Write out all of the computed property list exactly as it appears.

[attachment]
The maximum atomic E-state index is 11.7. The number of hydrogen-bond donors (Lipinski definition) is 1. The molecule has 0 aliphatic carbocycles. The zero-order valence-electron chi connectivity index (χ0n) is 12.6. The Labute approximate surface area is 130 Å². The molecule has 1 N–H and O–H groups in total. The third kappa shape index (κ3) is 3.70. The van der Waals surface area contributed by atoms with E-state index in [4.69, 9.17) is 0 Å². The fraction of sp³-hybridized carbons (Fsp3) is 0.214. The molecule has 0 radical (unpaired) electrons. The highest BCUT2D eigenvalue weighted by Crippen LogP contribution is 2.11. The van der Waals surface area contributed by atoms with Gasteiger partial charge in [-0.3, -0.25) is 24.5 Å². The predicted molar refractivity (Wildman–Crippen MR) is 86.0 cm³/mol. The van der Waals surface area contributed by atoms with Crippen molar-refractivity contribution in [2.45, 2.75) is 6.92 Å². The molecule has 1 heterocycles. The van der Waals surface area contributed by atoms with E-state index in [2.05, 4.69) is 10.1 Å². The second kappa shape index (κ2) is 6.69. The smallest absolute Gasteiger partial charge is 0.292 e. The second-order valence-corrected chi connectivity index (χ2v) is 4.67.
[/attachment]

The maximum atomic E-state index is 11.7. The number of hydrogen-bond donors (Lipinski definition) is 1. The molecule has 0 aliphatic carbocycles. The zero-order valence-electron chi connectivity index (χ0n) is 12.6. The Labute approximate surface area is 130 Å². The molecule has 1 N–H and O–H groups in total. The third kappa shape index (κ3) is 3.70. The van der Waals surface area contributed by atoms with E-state index in [4.69, 9.17) is 0 Å². The fraction of sp³-hybridized carbons (Fsp3) is 0.214. The molecule has 0 radical (unpaired) electrons. The highest BCUT2D eigenvalue weighted by Crippen LogP contribution is 2.11. The van der Waals surface area contributed by atoms with Gasteiger partial charge in [-0.3, -0.25) is 24.5 Å². The predicted molar refractivity (Wildman–Crippen MR) is 86.0 cm³/mol. The van der Waals surface area contributed by atoms with Crippen molar-refractivity contribution in [2.45, 2.75) is 6.92 Å². The molecule has 1 heterocycles. The van der Waals surface area contributed by atoms with E-state index in [2.05, 4.69) is 10.1 Å². The second kappa shape index (κ2) is 6.69. The smallest absolute Gasteiger partial charge is 0.292 e. The second-order valence-corrected chi connectivity index (χ2v) is 4.67.